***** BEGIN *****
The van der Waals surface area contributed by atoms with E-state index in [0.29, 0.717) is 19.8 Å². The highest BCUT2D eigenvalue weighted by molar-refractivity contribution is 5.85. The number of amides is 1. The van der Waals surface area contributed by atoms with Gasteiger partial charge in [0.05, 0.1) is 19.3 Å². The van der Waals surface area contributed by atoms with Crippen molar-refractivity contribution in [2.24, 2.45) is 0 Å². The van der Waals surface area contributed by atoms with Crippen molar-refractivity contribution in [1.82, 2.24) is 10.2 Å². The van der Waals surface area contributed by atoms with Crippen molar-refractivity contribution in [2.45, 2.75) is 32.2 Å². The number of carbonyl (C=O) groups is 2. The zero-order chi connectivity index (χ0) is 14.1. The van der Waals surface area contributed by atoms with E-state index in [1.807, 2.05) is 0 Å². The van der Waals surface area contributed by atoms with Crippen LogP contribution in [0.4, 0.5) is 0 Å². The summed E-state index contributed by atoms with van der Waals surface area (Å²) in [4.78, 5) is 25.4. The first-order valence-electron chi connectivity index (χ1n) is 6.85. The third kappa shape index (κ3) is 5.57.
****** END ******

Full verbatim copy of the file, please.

The van der Waals surface area contributed by atoms with E-state index in [0.29, 0.717) is 19.8 Å². The highest BCUT2D eigenvalue weighted by molar-refractivity contribution is 5.85. The number of amides is 1. The van der Waals surface area contributed by atoms with Gasteiger partial charge in [0.05, 0.1) is 19.3 Å². The van der Waals surface area contributed by atoms with Crippen molar-refractivity contribution in [2.24, 2.45) is 0 Å². The van der Waals surface area contributed by atoms with Crippen molar-refractivity contribution in [1.82, 2.24) is 10.2 Å². The van der Waals surface area contributed by atoms with Crippen molar-refractivity contribution in [2.45, 2.75) is 32.2 Å². The number of carbonyl (C=O) groups is 2. The zero-order chi connectivity index (χ0) is 14.1. The van der Waals surface area contributed by atoms with E-state index in [1.807, 2.05) is 0 Å². The van der Waals surface area contributed by atoms with Crippen LogP contribution in [0.4, 0.5) is 0 Å². The summed E-state index contributed by atoms with van der Waals surface area (Å²) in [4.78, 5) is 25.4. The first-order valence-electron chi connectivity index (χ1n) is 6.85. The third kappa shape index (κ3) is 5.57.